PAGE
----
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Pro days can be dangerous because what NFL teams learn in March can clutter minds and distract from the truth of the tape. But in some circumstances, pro days can be very helpful. NFL front office men told me the pro days of these prospects were particularly enlightening.
Justin Blackmon, Oklahoma State WR: It is difficult for a team to justify taking a receiver in the top five unless that receiver has sufficient speed. And there were some questions about how fast Blackmon was. After sitting out at the combine with a hamstring injury, Blackmon answered those questions with a 4.46 40 yard dash at his pro day.
Stephen Hill, Georgia Tech WR: He followed up an outstanding combine workout by impressing scouts and coaches in his positional drills at his pro day. This was critical for Hill because he was allowed to run pro style routes that he never had a chance to run in Georgia Tech’s triple option offense. One front office man said Hill showed an ability to get in and out of breaks that he had never seen on tape.
Brandon Brooks, Miami of Ohio OG: He inexplicably was not invited to the combine, and he showed what a mistake that was by lighting up his pro day workout. At 346 pounds, Brooks showed he is athletic as any guard in the draft.
Vontaze Burfict, Arizona State ILB: He bombed at the combine and failed to help himself at his last chance at redemption, his pro day. Burfict did not appear very athletic in position drills. He refused scouts’ request to run another 40-yard dash after running a 5.09 at the combine. At his pro day he bench pressed 225 pounds 16 times, which would have placed him 27th among linebackers at the combine.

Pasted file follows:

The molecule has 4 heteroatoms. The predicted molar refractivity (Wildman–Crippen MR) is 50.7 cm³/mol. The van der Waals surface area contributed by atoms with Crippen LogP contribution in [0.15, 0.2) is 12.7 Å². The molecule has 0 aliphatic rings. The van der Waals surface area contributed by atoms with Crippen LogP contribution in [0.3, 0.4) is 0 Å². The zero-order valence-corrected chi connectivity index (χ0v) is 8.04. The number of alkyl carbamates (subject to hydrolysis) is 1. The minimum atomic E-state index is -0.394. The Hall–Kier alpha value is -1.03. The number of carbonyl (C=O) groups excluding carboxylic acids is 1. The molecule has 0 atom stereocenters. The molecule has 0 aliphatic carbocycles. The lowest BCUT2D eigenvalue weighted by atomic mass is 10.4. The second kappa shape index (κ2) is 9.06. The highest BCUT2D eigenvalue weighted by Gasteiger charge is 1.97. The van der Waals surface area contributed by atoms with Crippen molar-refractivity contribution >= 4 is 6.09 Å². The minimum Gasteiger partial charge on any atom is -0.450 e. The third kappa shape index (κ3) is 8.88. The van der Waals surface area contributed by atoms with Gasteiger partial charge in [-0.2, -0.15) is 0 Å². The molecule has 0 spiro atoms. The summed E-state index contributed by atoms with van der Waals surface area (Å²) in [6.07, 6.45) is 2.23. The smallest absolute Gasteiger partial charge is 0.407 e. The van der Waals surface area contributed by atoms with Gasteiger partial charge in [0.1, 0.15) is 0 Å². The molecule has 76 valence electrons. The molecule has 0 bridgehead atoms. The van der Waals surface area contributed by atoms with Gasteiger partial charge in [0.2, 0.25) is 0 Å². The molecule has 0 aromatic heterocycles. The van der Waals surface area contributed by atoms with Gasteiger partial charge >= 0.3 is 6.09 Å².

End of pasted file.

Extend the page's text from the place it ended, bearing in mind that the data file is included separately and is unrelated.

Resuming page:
Leonard Johnson, Iowa State CB: After running a 4.71 40-yard dash at the combine, Johnson was in danger of falling to the bottom of the draft, or out of the draft. But he saved himself with a 4.51 40 yard dash at his pro day.
Whitney Mercilus, Illinois DE: By moving smoothly in linebacker drills, Mercilus opened up his market to include 3-4 teams as well as 4-3 teams. He also improved his time in the three cone by .14 seconds.
Ryan Tannehill, Texas A&M QB: He created a buzz and showed he can hang with Andrew Luck and Robert Griffin III from a physical standpoint by completing 65 of 68 passes and running a 4.62 40 yard dash. He didn’t do anything at the combine, so his pro day undoubtedly inflated Tannehill’s stock.
Kendall Wright, Baylor WR: He stabilized his draft stock after his speed came in question at the combine. Wright improved his 40 yard dash to 4.42 seconds at his pro day.
Jerel Worthy, Michigan State DT: With the pecking order of defensive tackles not yet clearly defined, Worthy took full advantage with a solid pro day workout. He might have even cemented a spot in the first round.
Kevin Zeitler, Wisconsin OG: A really strong positional workout probably locked in Zeitler as the No. 2 guard, and even gave him an outside chance of going in round one.
Dan Pompei covers pro football for the Chicago Tribune
Follow Pompei on Twitter: @danpompei
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